Imagine the common home recording studio set up in a small apartment. The room in which you record will likely have floors that are different from the walls, a ceiling that still different from the walls and floors, and windows with blinds or curtains. The room may be filled with various objects. Any of these objects will reflect the sound and all will do so in a different way. Each of these objects will reflect not only the original sound, but also the sound already reflected by some other surface. The end result of what you hear is a complex combination of the original sound and a very, very large number of reflected waves, all with different amplitude, different frequency content, and, last but not least, coming in at different times and from different directions.
The end result of what you hear in a room is extremely "complex". Room reverb differs from an echo. If you shout in the Grand Canyon you will hear an echo coming back in several distinct repetitions. Those would be easy to describe as they are distinct. When you shout in a small room, distinct repetitions do not exist. Reflections in a small room come back fast and in multitude. The original sound and the reflections are combined in a continuous "blob" of a sound. We cannot describe sound reflections independently as you can do for an echo. Instead, we can describe the whole "blob" of reverberated sound. Here are some of the properties then that we can use to describe reverb: 1) overall length: In a room which is larger and reflects more of the sound resonances may take a while to die out, which will produce a reverb with larger length. In a small "dead" room reverb will have shorter length; 2) coloration: Some rooms may accentuate the higher or lower frequencies; 3) diffusion: In empty rooms it may be possible to hear some reflections more distinctly, whereas in other rooms there will be a lot more reflections producing a smoother reverb; and 4) early reflections: It may be possible to hear the first reflections more distinctly than the rest of the reverb and those may have their own properties as per 1, 2, and 3 above.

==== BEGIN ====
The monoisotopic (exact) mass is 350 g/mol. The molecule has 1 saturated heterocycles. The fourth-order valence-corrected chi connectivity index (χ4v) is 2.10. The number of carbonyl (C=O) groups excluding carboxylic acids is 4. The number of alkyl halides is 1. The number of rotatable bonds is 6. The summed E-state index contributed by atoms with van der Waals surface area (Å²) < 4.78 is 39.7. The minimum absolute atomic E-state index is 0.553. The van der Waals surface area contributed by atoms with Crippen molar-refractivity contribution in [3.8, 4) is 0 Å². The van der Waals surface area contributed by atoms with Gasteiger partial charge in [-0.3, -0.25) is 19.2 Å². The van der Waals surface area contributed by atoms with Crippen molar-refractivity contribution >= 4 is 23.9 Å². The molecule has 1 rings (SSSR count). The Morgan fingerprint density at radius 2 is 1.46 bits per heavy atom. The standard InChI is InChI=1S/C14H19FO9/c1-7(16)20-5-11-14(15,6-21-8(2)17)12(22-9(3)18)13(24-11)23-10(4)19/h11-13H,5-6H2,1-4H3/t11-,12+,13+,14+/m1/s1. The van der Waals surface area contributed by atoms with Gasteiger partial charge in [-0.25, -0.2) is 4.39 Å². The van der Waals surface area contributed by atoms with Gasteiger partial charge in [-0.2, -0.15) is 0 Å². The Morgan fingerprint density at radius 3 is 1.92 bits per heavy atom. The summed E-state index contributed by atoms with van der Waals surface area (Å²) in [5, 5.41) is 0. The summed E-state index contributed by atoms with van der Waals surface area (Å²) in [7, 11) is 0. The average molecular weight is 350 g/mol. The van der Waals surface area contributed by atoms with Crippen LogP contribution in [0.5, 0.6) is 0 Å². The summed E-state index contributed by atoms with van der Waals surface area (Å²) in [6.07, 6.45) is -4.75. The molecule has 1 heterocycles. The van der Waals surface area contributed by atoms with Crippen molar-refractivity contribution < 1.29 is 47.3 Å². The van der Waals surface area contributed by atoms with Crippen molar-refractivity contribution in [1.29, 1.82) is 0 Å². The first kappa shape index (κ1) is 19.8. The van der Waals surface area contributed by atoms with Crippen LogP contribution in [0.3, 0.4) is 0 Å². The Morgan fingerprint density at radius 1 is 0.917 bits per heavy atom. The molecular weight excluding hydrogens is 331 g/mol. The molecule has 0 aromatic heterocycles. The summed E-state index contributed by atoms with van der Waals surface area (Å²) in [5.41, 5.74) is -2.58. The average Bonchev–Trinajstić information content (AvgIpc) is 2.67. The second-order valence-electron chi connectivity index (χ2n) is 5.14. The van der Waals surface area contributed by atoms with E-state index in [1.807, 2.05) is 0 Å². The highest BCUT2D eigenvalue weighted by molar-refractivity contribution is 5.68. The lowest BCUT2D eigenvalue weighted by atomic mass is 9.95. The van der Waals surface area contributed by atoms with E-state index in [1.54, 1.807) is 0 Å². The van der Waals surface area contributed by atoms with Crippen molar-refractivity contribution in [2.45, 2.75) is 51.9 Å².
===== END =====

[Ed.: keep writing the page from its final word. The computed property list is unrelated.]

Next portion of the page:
The small apartment room